WARNING: Ceramics are often overrated particularly hybrid bearings.It is often thought that they will provide incredibly high speeds which is not correct unless you use special retainers or no retainer and the bearing still needs to be high quality. Customers often expect very low frictional torque with low noise and vibration levels. This may be possible but the bearing rings must have very good roundness and a high quality raceway finish while the balls must also have very good roundness and surface finish. There are many cheap hybrid bearings on the market that do a worse job than a good quality bearing with steel balls. Good hybrid bearings often prove too expensive for an application. Most sizes are made to order.

For further information, see cerbec's comments at
Click on the following for a compatibility check for several different materials and chemicals:

Friday, 28 November 2008


Originally formed in 1985 to cater for a growing demand for miniature ball bearings and small ball bearings in the UK, SMB Bearings has grown over the years to become a major specialist supplier worldwide.

We have expanded the range slightly from the original micro ball bearing, miniature ball bearing and small ball bearing range but are still very much specialists in our field. We still concentrate on a fairly narrow range of ball bearing types. We continue to supply miniature ball bearings,instrument ball bearings (mini bearings and micro bearings) but we have added stainless steel bearings, plastic bearings and electric motor bearings. Being specialists allows us to know our products better and serve you more effectively.

Most of the micro/miniature bearing, stainless steel bearing and thin section bearing range is supplied either in high precison EZO brand or, for low cost applications, SMB China brand. EZO are a well respected and highly reputable Japanese manufacturer of precision miniature bearings, thin section bearings and stainless steel bearings and our association with them goes back many years to the first days of SMB Bearings.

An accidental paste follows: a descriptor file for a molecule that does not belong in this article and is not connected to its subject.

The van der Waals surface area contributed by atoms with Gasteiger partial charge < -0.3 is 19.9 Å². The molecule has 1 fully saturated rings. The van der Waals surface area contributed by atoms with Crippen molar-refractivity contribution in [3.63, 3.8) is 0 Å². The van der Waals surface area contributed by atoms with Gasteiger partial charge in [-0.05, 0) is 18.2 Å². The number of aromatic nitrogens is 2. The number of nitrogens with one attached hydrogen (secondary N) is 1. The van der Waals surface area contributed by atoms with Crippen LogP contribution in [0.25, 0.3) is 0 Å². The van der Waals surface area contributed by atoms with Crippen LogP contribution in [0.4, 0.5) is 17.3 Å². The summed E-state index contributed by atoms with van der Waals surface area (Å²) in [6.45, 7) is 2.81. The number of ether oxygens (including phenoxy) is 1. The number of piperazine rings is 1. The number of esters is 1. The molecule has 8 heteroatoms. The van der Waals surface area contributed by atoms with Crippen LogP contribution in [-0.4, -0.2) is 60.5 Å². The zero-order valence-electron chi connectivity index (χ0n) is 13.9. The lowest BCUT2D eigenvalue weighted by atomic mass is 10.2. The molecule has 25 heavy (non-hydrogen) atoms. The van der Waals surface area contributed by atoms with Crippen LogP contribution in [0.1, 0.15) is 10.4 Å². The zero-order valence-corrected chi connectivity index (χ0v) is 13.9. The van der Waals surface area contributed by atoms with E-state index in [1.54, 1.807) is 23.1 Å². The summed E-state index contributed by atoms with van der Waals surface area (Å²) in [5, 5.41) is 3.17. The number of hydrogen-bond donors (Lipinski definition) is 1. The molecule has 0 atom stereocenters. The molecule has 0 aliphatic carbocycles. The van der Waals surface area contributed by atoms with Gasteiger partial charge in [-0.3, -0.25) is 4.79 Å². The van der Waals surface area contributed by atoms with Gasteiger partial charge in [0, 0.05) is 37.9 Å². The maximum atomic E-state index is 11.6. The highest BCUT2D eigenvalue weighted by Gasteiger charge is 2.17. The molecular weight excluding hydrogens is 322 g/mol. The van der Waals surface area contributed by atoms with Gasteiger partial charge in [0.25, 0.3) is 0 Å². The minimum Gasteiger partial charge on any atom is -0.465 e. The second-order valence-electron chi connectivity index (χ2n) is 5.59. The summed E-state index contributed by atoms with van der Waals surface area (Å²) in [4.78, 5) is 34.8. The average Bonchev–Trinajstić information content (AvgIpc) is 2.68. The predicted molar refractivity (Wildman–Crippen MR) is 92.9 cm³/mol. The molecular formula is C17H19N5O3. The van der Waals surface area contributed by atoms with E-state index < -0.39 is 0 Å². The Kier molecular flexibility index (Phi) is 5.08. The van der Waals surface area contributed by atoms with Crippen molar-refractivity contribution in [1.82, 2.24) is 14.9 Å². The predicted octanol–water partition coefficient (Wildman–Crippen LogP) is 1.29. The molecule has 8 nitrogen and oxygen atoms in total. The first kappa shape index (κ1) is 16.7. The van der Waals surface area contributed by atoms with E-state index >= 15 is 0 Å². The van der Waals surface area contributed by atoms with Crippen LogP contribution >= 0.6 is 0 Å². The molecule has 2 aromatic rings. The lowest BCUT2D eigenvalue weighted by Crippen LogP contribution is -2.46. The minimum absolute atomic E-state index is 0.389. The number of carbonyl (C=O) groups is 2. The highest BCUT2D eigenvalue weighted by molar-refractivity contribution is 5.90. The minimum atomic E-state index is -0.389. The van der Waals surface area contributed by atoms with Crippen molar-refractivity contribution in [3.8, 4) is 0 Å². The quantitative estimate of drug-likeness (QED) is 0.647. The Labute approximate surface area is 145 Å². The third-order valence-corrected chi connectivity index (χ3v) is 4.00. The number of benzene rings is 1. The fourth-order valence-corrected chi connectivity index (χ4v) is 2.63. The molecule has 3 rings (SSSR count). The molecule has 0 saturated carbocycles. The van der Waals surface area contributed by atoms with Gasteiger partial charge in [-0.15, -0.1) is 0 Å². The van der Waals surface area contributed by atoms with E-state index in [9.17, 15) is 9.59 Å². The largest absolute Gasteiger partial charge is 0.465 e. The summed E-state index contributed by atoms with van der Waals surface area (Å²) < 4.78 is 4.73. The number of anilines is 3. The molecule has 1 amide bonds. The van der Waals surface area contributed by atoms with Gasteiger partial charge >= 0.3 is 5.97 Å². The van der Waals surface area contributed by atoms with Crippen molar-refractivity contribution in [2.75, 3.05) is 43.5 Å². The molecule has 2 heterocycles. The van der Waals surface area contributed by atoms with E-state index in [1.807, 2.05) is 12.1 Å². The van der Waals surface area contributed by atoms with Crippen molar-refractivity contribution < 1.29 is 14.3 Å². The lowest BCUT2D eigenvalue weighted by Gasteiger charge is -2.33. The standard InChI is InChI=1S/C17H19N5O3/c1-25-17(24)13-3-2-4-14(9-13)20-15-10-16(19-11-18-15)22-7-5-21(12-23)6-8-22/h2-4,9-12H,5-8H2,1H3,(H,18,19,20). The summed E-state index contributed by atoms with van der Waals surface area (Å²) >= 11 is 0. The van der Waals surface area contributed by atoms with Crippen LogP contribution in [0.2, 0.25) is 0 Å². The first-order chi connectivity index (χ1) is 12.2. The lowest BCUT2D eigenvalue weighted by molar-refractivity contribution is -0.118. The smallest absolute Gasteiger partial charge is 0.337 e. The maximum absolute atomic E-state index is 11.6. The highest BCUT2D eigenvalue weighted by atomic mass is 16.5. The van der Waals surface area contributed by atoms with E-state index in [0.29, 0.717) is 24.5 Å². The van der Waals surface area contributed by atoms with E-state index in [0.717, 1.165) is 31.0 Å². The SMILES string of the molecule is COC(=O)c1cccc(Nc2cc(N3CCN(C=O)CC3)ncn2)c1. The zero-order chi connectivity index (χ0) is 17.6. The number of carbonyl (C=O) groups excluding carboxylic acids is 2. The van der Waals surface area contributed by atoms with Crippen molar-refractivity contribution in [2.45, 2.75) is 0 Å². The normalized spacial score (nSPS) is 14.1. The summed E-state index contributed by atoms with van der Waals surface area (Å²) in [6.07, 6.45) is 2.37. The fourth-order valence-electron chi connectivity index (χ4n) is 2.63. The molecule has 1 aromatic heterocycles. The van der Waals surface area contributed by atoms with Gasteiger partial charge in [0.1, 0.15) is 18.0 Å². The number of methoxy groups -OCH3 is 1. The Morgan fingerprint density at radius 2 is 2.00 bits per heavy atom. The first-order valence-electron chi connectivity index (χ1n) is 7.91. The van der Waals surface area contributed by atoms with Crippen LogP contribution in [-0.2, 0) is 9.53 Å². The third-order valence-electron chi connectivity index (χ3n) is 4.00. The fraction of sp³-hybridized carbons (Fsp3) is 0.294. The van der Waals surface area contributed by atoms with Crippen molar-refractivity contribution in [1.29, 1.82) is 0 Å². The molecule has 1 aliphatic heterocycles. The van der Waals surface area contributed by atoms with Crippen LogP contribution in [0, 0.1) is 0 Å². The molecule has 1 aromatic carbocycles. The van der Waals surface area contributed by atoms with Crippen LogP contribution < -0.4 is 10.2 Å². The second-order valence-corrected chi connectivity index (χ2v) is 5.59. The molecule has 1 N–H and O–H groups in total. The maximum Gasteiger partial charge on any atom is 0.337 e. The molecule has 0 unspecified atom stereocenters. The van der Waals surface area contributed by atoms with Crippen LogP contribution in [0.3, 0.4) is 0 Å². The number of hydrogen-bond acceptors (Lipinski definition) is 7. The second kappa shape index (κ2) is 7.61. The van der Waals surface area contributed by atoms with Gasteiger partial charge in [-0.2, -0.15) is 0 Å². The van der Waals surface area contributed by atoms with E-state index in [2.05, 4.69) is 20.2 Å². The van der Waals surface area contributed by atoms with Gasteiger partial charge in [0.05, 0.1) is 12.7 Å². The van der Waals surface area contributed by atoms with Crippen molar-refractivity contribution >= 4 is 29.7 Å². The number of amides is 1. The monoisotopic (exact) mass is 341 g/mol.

Miniature Bearings / Micro BearingsThis is a range of miniature ball bearings or mini bearings starting with micro ball bearings of only 0.6mm bore up to 9mm bore (plus inch equivalents). These include micro and miniature radial ball bearings (including the smaller instrument bearngs) and miniature thrust ball bearings.

The range encompasses both metric and inch micro bearings and miniature bearings, miniature flanged bearings and miniature extended inner ring bearings while for specialist applications, ceramic bearings and hybrid bearings are available in many sizes.

We supply miniature bearings for a wide variety of uses including instrumentation, small motors, gearboxes, fishing reels, cycles, skates, skateboards and inline skates. We stock radio control model ball bearings for radio control cars, helicopters and engines, in fact most model engineering applications.Stainless Steel BearingsStainless steel ball bearings are available from 0.6mm bore up to 50mm bore or inch equivalent. Most of the range of miniature bearings and thin section bearings are also available in 440 grade stainless steel. The larger "popular metric" stainless steel bearings are from 10mm bore up to 40mm bore and often used in the food industry or for high temperature applications. We can also supply 316 grade stainless steel bearings in many sizes but these may need to be made to order.